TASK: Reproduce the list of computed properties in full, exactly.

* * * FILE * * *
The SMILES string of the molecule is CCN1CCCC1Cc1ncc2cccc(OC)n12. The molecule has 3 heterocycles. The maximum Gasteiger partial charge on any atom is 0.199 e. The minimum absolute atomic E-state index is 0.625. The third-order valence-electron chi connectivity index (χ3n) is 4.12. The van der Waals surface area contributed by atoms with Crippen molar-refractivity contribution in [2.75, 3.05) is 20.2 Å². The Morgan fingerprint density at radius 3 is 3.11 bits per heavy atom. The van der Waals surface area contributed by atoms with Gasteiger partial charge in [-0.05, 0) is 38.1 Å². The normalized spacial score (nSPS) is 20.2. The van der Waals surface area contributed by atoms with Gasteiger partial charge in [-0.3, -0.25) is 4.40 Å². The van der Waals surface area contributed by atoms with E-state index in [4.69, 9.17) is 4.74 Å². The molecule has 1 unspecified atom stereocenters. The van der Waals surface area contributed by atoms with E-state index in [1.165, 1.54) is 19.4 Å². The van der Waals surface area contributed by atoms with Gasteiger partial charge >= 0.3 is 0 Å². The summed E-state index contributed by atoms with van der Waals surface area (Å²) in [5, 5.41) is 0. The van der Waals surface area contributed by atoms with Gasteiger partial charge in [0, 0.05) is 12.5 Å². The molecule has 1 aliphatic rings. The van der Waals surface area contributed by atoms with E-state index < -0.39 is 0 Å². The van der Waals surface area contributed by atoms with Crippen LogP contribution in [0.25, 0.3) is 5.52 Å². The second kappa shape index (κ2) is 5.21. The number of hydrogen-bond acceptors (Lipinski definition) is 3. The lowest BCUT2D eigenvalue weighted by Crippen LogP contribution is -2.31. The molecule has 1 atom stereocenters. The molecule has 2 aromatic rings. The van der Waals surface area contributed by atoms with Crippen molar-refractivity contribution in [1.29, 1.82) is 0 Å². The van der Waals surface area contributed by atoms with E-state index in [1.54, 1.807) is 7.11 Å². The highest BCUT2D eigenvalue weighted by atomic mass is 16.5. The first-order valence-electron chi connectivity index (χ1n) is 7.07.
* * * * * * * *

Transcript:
The SMILES string of the molecule is CCN1CCCC1Cc1ncc2cccc(OC)n12. The molecule has 3 heterocycles. The maximum Gasteiger partial charge on any atom is 0.199 e. The minimum absolute atomic E-state index is 0.625. The third-order valence-electron chi connectivity index (χ3n) is 4.12. The van der Waals surface area contributed by atoms with Crippen molar-refractivity contribution in [2.75, 3.05) is 20.2 Å². The Morgan fingerprint density at radius 3 is 3.11 bits per heavy atom. The van der Waals surface area contributed by atoms with Gasteiger partial charge in [-0.05, 0) is 38.1 Å². The normalized spacial score (nSPS) is 20.2. The van der Waals surface area contributed by atoms with Gasteiger partial charge in [-0.3, -0.25) is 4.40 Å². The van der Waals surface area contributed by atoms with E-state index in [4.69, 9.17) is 4.74 Å². The molecule has 1 unspecified atom stereocenters. The van der Waals surface area contributed by atoms with E-state index in [1.165, 1.54) is 19.4 Å². The van der Waals surface area contributed by atoms with Gasteiger partial charge >= 0.3 is 0 Å². The summed E-state index contributed by atoms with van der Waals surface area (Å²) in [5, 5.41) is 0. The van der Waals surface area contributed by atoms with Gasteiger partial charge in [0, 0.05) is 12.5 Å². The molecule has 1 aliphatic rings. The van der Waals surface area contributed by atoms with E-state index < -0.39 is 0 Å². The van der Waals surface area contributed by atoms with Crippen LogP contribution in [0.25, 0.3) is 5.52 Å². The second kappa shape index (κ2) is 5.21. The number of hydrogen-bond acceptors (Lipinski definition) is 3. The lowest BCUT2D eigenvalue weighted by Crippen LogP contribution is -2.31. The molecule has 1 atom stereocenters. The molecule has 2 aromatic rings. The van der Waals surface area contributed by atoms with Crippen molar-refractivity contribution in [1.29, 1.82) is 0 Å². The van der Waals surface area contributed by atoms with E-state index in [1.54, 1.807) is 7.11 Å². The highest BCUT2D eigenvalue weighted by atomic mass is 16.5. The first-order valence-electron chi connectivity index (χ1n) is 7.07.